DMU host EMPAC Rural Crime Roundtable, 7th November 2018

As part of the East Midlands Police and Crime Research and Development Plan,, EMPAC is pleased to update on its focus on rural crime, particularly around vulnerability in the rural landscape and how this impacts on victims who may feel isolated and helpless.

De Montfort University have been working in partnership with the National Rural Crime Network (see more information about NCRN below, including the results of the 2018 National Rural Crime Survey) and the National Police Chief’s Council and hosted an important Roundtable on Rural Crime on Wednesday, 7th November 2018. EMPAC Roundtables such as this seek to influence policy and practice by bringing together practitioners with academics to jointly problematise and seek innovative solutions.

This event brought together policing professionals, including national rural crime lead Deputy Chief Constable Craig Naylor, alongside other partners and academic researchers across several disciplines to discuss the current state of rural crime, what existing research knowledge is available and how to innovate for the future to deliver the best outcomes for the public. 

The round table explored:

  • The true extent and impact of so called “hidden crime” – offences known to occur but rarely reported to the police or other agencies (Blackbourn and Loveday 2004)? 
  • Whether rural communities should be policed differently to urban areas in this context? 
  • Whether some aspects of rural crime mask such “hidden crime”? 
  • What resources are available to deliver the best outcomes for vulnerable victims in rural environments
  • How  vulnerable victims can be engaged and safeguarded within rural settings by the police and other stakeholders

National Rural Crime Network and the 2018 National Survey

The National Rural Crime Network is a unique collaboration, which gives people living, working and visiting rural areas a powerful voice. Members and supporters represent millions of people, and as such, are well placed to champion the needs of rural communities. Established in July 2014, the Network is now supported by 30 Police and Crime Commissioners and police forces across England and Wales. The Chair is Julia Mulligan, the Police and Crime Commissioner for North Yorkshire and the Vice-chair is Tim Passmore, PCC for Suffolk. In addition to PCCs and the police, the Network includes a wide range of other bodies with a deep interest in community safety and rural affairs, ranging from Neighbourhood Watch to Historic England.

The NRCN commission a national survey every year, and the 2018 survey reveals rural communities are living on the edge – in fear of crime, unhappy with the police and feeling isolated and vulnerable. Three years on from the first survey, the 2018 results – from over 20,000 people – show:

  • The perception of policing in rural communities is poor, and much worse than in urban areas –only 27 per cent of respondents say their local police are doing a good job – 11 per cent lower than when the same question was asked in 2015 and lower than the national figure from the Crime Survey of England and Wales which finds 62 per cent rate the police in their area as good or excellent. 
  • Some of the most common concerns are not solely policing matters, like fly tipping and speeding – 57 per cent of respondents said they had seen evidence of fly tipping in the past year, topping the list of offences, with speeding second at 32 per cent. Both are clearly important for rural communities, but are not solely policing issues with responsibility shared among local authorities and other agencies. We believe too many partners, like local authorities, are less able to respond to the needs of rural communities.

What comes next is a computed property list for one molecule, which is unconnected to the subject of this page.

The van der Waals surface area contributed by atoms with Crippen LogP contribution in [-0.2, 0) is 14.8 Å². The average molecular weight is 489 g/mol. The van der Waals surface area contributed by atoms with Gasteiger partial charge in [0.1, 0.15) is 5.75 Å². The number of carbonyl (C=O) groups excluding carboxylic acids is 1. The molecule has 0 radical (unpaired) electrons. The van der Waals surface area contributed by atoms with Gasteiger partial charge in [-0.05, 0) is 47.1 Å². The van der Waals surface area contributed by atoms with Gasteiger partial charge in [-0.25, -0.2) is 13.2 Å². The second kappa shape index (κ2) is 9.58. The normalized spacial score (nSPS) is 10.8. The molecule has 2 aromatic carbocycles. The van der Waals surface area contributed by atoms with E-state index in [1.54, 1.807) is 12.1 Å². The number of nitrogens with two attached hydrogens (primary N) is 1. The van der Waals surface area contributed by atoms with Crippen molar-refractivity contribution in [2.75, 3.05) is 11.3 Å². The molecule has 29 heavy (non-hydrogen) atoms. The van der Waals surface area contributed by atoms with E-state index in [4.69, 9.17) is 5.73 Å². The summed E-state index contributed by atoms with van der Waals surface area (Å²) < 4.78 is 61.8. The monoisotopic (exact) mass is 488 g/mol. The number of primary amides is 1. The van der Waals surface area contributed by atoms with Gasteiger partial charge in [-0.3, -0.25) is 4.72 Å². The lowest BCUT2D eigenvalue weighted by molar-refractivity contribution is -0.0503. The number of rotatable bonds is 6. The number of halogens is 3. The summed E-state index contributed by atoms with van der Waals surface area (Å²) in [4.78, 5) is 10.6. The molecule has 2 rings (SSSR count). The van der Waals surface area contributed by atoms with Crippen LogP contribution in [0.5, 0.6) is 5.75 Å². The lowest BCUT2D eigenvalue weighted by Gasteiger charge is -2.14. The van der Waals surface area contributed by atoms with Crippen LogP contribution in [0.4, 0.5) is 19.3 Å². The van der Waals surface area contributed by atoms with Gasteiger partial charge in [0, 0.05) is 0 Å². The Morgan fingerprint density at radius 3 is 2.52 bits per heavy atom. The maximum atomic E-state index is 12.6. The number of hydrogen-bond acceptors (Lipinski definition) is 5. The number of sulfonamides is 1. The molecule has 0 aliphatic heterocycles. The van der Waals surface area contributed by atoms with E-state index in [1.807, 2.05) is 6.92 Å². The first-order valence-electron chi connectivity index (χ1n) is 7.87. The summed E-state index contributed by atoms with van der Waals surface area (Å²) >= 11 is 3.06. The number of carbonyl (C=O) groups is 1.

• Crime, and the fear of crime, is leading to emotional strain and a loss of confidence, particularly among young people, families and farmers – this survey busts the myths about who we tend to think of as vulnerable when we think of rural crime, and shows that farmers, young people and hard working families are most affected and feeling most vulnerable. A third of rural people believe that crime has a moderate or great impact on their lives. 
  • Farmers and rural-specific businesses are living with, and in fear of, crime – 69 per cent of farmers and rural-specific business owners have been a victim of crime over the past 12 months with 60 per cent saying they are fairly or very worried about becoming a victim of crime in the future. 
  • Communities believe crime is a big problem, but many offences go unreported – compared to 2015, the number of crimes going unreported to the police is up by a third for residents and two-thirds by businesses in rural communities – mainly because they do not feel the police and criminal justice system understand the issues or do anything about them.
  • The financial strain of crime is significant – the average financial impact of crime on rural-specific business owners is £4,800; 13 per cent up on 2015. 
  • Ultimately, rural communities are not understood, and services do not match need– too often rural communities are considered safe and prosperous places, this preconception stops serious needs analysis being done. When the lid is lifted it is clear rural people and businesses are fundamentally misunderstood. We believe this is true of many areas, not just crime and policing, and further work needs to be done to assess community safety and service provisions policy across the board in a specifically rural context.

See the Roundtable Report here: EMPAC Rural Crime Roundtable Report

See the 2018 National Rural Crime Survey here:


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